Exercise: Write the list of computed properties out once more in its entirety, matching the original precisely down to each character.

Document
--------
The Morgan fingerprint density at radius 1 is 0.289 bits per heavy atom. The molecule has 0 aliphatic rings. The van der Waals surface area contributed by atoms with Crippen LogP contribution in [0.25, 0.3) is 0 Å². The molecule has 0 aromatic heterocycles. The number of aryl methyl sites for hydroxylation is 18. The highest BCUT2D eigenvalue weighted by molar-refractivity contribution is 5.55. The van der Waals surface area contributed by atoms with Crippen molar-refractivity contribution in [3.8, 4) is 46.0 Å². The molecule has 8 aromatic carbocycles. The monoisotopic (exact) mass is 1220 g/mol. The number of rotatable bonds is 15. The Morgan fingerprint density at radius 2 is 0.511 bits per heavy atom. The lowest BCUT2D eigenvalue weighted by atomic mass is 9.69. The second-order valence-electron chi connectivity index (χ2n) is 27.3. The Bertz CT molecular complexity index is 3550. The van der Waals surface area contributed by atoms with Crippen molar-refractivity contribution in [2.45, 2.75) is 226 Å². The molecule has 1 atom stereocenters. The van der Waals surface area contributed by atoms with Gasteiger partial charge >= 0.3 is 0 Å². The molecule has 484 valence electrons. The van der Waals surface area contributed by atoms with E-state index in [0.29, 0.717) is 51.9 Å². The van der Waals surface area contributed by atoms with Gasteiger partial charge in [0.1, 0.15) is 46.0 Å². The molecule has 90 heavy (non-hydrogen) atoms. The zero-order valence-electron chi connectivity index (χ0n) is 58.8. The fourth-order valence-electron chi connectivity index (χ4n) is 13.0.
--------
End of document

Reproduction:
The Morgan fingerprint density at radius 1 is 0.289 bits per heavy atom. The molecule has 0 aliphatic rings. The van der Waals surface area contributed by atoms with Crippen LogP contribution in [0.25, 0.3) is 0 Å². The molecule has 0 aromatic heterocycles. The number of aryl methyl sites for hydroxylation is 18. The highest BCUT2D eigenvalue weighted by molar-refractivity contribution is 5.55. The van der Waals surface area contributed by atoms with Crippen molar-refractivity contribution in [3.8, 4) is 46.0 Å². The molecule has 8 aromatic carbocycles. The monoisotopic (exact) mass is 1220 g/mol. The number of rotatable bonds is 15. The Morgan fingerprint density at radius 2 is 0.511 bits per heavy atom. The lowest BCUT2D eigenvalue weighted by atomic mass is 9.69. The second-order valence-electron chi connectivity index (χ2n) is 27.3. The Bertz CT molecular complexity index is 3550. The van der Waals surface area contributed by atoms with Crippen molar-refractivity contribution in [2.45, 2.75) is 226 Å². The molecule has 1 atom stereocenters. The van der Waals surface area contributed by atoms with Gasteiger partial charge >= 0.3 is 0 Å². The molecule has 484 valence electrons. The van der Waals surface area contributed by atoms with E-state index in [0.29, 0.717) is 51.9 Å². The van der Waals surface area contributed by atoms with Gasteiger partial charge in [0.1, 0.15) is 46.0 Å². The molecule has 90 heavy (non-hydrogen) atoms. The zero-order valence-electron chi connectivity index (χ0n) is 58.8. The fourth-order valence-electron chi connectivity index (χ4n) is 13.0.